A brief story on Omar Hammami shows how a somewhat normal individual can go down the slippery slope into radicalization. He was from Alabama, American mother, and a Syrian immigrant father. He visited his father’s family in Syria during high school and converted to Islam after his return. In college, he followed Salafi, a form of Islam that discourages politics and attacks on civilians. He ended up dropping out of college because in Salafi mixing men and women, is forbidden. He ended up following a fellow convert to Toronto, where the Muslims there were much more opposed to the US war in Iraq. While in an Islamic bookstore, he was asked to pray for the people of Fallujah. This initiated a political awakening and an abandonment of Salafi. He started looking up information on the internet and idolizing jihadist. He married a Somali refugee and moved to Egypt in hopes to study at Al-Azhar. He then started to follow the conflict happening in Somalia and getting involved with another US convert. They began going to underground mosques and listening to radical imams. They then began to write passion calls of action on the infidel invasion, and that the jihad obligation had been upon him. Omar lied to his mom and went to Somalia, then lied about losing his passport to his wife and parents, ultimately ended up joining al-Shabab. He became a leader, did a covered face interview, and finally an uncovered video. From Alabama born to the battlefield of Somalia. With each new step, he went just a little bit further down the slippery slope of radicalization.
Three categories of group radicalization are group polarization, group competition, and group isolation. With group polarization, discussions with like-minded individuals tend to move the whole group further in the direction initially favored. An experimental model for group radicalization that happens through discussion, referred to as “risky shift,” “group extremity shift,” or “group polarization.” What this means is that when strangers are brought together to discuss issues of risk-taking or political opinion consistently show two kinds of change: increased agreement about the opinion at issue, and a shift in the average opinion of group members. The shift is toward increased extremism on whichever side of the opinion is favored by most individuals before the discussion. If most individuals favor risk before the discussion, the shift is toward increased risk-taking. If most individuals oppose something else before the discussion, then the shift is toward increased opposition to that something else. Discussions amongst individuals with the same values tend to produce a shift toward more extreme opinions. This is important because a decision has to be made with terroristic prisoners. Either put just a few in each of many prisons or to put them all in one. With group polarization, putting them all in one place would cause a shift for the group to be more committed, more extreme, and more radical than when they entered prison.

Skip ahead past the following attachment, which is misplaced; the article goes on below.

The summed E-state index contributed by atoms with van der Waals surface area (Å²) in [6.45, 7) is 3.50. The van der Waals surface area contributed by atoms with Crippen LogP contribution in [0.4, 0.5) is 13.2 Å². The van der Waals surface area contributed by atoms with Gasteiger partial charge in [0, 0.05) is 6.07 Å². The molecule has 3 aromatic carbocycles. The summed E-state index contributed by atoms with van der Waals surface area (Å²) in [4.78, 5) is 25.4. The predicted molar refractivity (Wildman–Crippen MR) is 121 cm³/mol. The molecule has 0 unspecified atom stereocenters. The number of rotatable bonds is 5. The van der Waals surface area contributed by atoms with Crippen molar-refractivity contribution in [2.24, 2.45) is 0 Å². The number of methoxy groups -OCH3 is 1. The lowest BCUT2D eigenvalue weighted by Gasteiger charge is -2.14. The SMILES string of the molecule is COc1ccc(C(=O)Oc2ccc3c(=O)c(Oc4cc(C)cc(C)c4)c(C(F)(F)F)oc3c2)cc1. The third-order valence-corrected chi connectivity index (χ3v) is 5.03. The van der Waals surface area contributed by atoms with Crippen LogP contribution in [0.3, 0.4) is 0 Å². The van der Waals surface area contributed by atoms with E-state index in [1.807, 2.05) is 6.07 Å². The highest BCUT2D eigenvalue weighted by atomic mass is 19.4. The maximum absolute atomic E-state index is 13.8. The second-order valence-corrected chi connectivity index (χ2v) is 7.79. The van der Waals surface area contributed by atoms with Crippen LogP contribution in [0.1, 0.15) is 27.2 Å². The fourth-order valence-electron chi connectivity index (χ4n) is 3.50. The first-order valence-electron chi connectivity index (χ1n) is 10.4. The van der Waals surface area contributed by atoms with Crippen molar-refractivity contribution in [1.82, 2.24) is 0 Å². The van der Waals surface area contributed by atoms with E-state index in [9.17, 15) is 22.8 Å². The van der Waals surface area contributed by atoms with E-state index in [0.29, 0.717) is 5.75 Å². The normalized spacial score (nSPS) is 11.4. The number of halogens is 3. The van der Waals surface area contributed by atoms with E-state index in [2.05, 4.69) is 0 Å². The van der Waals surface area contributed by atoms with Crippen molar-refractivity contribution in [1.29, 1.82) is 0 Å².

Groups become radicalized with competition from other groups. They define themselves in comparison with each other. Group conflict is a powerful source of radicalization. A group that is facing threat moves toward the unity of thought, feeling, and action that prepares its members to fight the threat. The external threat produces cohesion. After the September 11th attacks, the effects of the external threat became national cohesion (patriotism).
The power of group dynamics is multiplied when the group members are cut off from other groups. This is known as group isolation. The longer and more detached the group is from the familiar, the more power a group will have over its members. Isolation and constant outside threat make group dynamics more potent in the underground, than in the radical group that preceded it. The joining of cause and comrades in a high-cohesion group is the goal of military training in every nation. Military training in every country takes young people away from familiar places and faces and then strips them of their individuality with new haircuts and new uniforms. Old connections must be broken, and new group loyalty must be built.